Eth2 Staking explained as a Financial Instrumentpost by Annapurna (jorge-velez) · 2020-12-02T03:33:19.776Z · LW · GW · 6 comments
Eth2 Staking is very similar to purchasing a bond. The return you receive for staking Eth2 is inversely correlated with the amount of Eth2 staked in the protocol. None 6 comments
A major cryptocurrency can now be applied as an income generating asset.
If you don’t keep up with cryptocurrency news, you probably don’t know that today marks the beginning of one of the most important updates in one of the largest cryptocurrencies out there.
Ethereum, the largest cryptocurrency by transactions per day, and the second largest cryptocurrency by market capitalization, has started transitioning its consensus protocol from Proof of Work to Proof of Stake. This marks the beginning of Eth2 (also known as Ethereum 2.0 or Serenity).
I am not going to explain what Ethereum is or the main differences between Proof of Work and Proof of Stake. There are plenty of resources out there that explain what Ethereum is far better than I ever will. Instead, I am going to explain why Eth2 Staking is a financial instrument using finance terminology.
Eth2 Staking is very similar to purchasing a bond.
Staking (Depositing) Eth2 in the Beacon Chain is the equivalent of calling your broker and buying a corporate or government bond. That being said, today it is far easier to buy a bond today than it is to deposit Eth2. To buy a bond today, you would call your broker/financial advisor and they would ask a trading desk to source the bond. After agreeing on the price, the trade is executed and you will see the bond in your account the next day. To stake Eth2 today, the process is far more complex. That being said, some intermediaries have started to provide staking services and I would not be surprised if in a couple of years major financial institutions also offer staking services, which would make the Eth2 Staking process just as easy as buying a bond.
There is no end date to Eth2 Staking. This is similar to perpetual bonds.
To stake Eth2, you need 32 ETH ($19,611 USD). This is the equivalent of the Face Value (FV) Minimum Piece when buying a bond. Most FV minimum pieces for bonds are either 1,000, 2,000, 10,000 or 200,000.
If you want to stake more Eth2, you need to do it in 32 ETH increments. This is the equivalent of the FV Minimum Increment when buying a bond. Most bonds have minimum increments of 1,000, although rarely some bonds have higher increments. The Santander 5.179% 2025 bond is one of those rare bonds that has a minimum piece of 200,000 and a minimum increment of 200,000.
Today, you only can stake (deposit) Eth2. Once the Eth2 protocol reaches phase 1.5, you would be able to exit (withdraw) your stake and the returns generated. There will not be a secondary market for Eth2 stakes. This would be the equivalent of only being able to buy or sell the bond directly from the issuer. Every time you buy the bond from the issuer, the issuer creates a new piece and every time you sell your bond back to the issuer, the issuer takes that piece out of circulation. This is one of the major differences between Eth2 Staking and trading a traditional bond. Traditional bonds have secondary markets.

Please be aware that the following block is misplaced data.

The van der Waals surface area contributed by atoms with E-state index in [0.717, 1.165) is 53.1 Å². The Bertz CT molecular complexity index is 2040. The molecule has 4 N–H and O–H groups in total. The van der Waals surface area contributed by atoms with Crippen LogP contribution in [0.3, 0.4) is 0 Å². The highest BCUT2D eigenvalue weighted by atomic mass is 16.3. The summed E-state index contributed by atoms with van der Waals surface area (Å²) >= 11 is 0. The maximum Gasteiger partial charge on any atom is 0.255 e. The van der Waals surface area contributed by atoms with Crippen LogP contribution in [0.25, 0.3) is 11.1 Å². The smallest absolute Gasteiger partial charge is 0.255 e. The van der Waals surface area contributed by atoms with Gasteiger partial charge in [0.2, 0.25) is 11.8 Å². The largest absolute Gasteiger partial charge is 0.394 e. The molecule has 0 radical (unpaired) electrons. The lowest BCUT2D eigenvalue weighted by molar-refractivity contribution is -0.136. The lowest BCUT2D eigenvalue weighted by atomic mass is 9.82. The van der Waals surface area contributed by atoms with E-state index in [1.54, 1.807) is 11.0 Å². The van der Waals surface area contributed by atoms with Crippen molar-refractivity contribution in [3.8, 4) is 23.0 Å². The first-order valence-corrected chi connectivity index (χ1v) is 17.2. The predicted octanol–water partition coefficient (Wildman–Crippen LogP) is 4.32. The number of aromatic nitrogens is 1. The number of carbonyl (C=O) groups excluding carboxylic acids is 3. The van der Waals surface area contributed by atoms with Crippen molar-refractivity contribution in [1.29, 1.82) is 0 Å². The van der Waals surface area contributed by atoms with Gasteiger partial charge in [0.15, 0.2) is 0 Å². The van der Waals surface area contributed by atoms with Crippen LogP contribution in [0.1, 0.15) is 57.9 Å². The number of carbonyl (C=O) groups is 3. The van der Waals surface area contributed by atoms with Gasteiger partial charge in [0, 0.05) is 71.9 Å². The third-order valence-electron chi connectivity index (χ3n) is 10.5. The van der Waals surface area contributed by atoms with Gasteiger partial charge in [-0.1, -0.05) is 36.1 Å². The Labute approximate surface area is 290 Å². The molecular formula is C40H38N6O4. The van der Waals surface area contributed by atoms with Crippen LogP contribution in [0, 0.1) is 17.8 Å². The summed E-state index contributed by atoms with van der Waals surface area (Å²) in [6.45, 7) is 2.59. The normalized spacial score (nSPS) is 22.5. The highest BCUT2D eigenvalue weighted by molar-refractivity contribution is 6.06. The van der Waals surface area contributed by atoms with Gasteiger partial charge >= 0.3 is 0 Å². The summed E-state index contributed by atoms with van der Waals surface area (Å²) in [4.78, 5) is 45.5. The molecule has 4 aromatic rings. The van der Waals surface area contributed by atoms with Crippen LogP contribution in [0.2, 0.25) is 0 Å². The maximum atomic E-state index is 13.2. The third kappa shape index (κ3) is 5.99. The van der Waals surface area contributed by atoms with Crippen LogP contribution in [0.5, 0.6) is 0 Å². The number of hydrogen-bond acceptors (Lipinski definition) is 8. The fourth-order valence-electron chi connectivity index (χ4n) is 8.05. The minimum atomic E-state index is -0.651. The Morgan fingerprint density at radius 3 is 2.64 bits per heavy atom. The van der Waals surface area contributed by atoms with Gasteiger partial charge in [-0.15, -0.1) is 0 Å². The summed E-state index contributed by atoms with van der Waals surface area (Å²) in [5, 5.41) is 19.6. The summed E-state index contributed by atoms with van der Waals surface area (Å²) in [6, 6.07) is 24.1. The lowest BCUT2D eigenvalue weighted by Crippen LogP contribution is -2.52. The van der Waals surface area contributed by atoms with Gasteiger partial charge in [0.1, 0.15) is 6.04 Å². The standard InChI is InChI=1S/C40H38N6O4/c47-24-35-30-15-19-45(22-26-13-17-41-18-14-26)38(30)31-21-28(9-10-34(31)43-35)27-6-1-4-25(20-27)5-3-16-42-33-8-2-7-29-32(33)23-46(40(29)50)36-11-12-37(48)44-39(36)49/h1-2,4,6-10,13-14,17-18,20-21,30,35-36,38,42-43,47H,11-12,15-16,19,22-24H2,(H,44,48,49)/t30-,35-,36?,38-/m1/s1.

The return you receive for staking Eth2 is inversely correlated with the amount of Eth2 staked in the protocol.
Over time, the amount of Eth2 staked will increase, reducing the returns for everyone in the protocol. The system was designed to reduce the return through exponential decay, meaning it will never reach 0% APR. The APR is expected to never fall below 1.2%. Considering that today the US Treasury Bill expiring in a month pays 0.084%, The minimum APR is quite attractive. This is another major difference between Eth2 Staking and a traditional bond. A traditional bond has either a fixed rate (Like the Santander example above, which has a fixed rate of 5.179%) or a variable (floating) rate which is typically based on a reference rate (LIBOR being the most common one in recent years) + a spread. The return earned staking Eth2 will oscillate over time, and will be dependent on the participants trust on the Eth2 consensus protocol.
This makes Eth2 a novel income generating financial instrument. In the future, once the Eth2 is fully running (Phase 1.5 and beyond), an individual will be able to enter and exit the protocol based on what the current return is on staking Eth2. It’s too early to know what the return equilibrium will be, but if I had to guess, it would be a combination of the trust of the market on the Eth2 protocol (You can call this the ‘credit risk’ of Eth2) and the current risk free rate.
You can stake Eth2 today if you have at least 32 ETH. However that comes with significant risks listed below.
- In phase 0, there are no withdrawals. Your ETH will be locked for an undetermined period of time.
- As explained in this link, setting up an Eth2 Stake is quite complicated at the moment. Messing up the setup phase could mean losing your entire stake.
- Once your Eth2 stake is successfully setup, you need to ensure that your validator is properly running most of the time. Failure do to so would incur penalties.
- The Eth2 consensus protocol could not work as intended, significantly reducing the value of Eth2 relative to USD.
Most of these risks will disappear once the protocol reaches phase 1.5 and more intermediaries begin to set up staking services.
As we begin phase 0 of this new journey, investors will be watching closely how this new protocol develops. If Eth2 works as intended, Staking Eth2 will become a new type of asset to invest in, one that theoretically should have a low correlation with the market in general and should generate outsize returns relative to the risk free rate.
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